We now affectionately refer to Courtney as “the redness whisperer”. To reduce redness that’s chronic or irritating, we refer anyone we know with skin conditions or skin situations (they’re different!) straight to Courtney.
Here are her top tips for how to reduce redness to use at home…
Regular use of saunas and steam rooms make the skin redder by repeatedly dilating the capillaries. This includes really intense exercising like hot yoga and spin classes. Also, avoid going from extreme hot to extreme cold like many rituals in Korean spas: This can cause capillaries to break.
Use an anti-inflammatory skincare regimen. Stick to calming ingredients like calendula, chamomile and aloe in your facial products and stay away from harsh exfoliants (including microdermabraision treatments), rough cloths, facial brushes and at-home peels/masks that warm up. Red skin should be treated gently and washed with cool or tepid water.
Avoid red wine:
Red wine promotes redness and flushing due to its histamine content. White wine has less histamines than red, if you want to enjoy a glass of wine.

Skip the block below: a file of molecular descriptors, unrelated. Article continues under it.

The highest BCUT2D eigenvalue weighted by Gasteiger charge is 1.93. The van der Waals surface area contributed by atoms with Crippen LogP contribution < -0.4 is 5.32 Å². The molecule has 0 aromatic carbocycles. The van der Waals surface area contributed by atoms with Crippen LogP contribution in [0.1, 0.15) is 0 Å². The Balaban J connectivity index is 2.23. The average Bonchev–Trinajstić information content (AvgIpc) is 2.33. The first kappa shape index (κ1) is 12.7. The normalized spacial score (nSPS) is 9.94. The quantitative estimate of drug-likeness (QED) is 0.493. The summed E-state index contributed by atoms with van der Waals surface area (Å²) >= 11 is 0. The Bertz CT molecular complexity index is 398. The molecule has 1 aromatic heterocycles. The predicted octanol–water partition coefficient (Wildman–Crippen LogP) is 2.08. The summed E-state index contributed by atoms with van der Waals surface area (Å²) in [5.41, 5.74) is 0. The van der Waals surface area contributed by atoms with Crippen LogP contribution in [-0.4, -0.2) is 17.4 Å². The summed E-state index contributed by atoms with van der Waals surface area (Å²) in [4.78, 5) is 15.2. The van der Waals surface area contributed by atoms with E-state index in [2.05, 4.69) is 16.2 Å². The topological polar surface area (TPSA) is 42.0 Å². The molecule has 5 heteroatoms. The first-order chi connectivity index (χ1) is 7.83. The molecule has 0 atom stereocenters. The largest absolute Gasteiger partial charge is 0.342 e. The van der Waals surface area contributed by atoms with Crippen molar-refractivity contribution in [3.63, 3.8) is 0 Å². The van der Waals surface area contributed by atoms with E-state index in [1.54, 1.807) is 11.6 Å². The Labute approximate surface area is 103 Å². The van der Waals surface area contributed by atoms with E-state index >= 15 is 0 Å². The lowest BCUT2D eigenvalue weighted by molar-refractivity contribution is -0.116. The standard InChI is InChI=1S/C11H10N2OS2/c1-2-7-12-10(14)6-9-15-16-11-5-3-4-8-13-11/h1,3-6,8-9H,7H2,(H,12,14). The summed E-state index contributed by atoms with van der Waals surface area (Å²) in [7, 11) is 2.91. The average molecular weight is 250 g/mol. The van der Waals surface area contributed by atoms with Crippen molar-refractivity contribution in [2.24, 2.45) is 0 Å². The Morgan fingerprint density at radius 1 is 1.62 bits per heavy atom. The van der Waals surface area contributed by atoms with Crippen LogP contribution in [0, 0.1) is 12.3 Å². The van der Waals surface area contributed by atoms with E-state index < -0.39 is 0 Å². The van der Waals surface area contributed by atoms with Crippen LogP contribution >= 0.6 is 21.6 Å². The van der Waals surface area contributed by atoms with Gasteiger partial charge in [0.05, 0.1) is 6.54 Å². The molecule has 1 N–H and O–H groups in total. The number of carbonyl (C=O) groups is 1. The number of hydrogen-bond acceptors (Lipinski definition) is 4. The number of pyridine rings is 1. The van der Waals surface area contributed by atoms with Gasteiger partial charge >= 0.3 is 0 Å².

Follow an anti inflammatory diet. Avoid spicy foods, fried foods and refined carbohydrates (white bread/pasta) and stick to anti-inflammatory foods like salmon, almonds, leafy greens and berries. Also, be mindful of how much B12 you are taking (supplements, injections). B12 in excess in certain people can intensify reddening of the face.
Any pressure on red skin can further damage capillaries, so avoid picking at the skin in any red areas.
To calm redness for an event, use a calming mask like Isun Soothing Relief Mask and a cool towel compress. If possible, see a professional for a session of LED light therapy.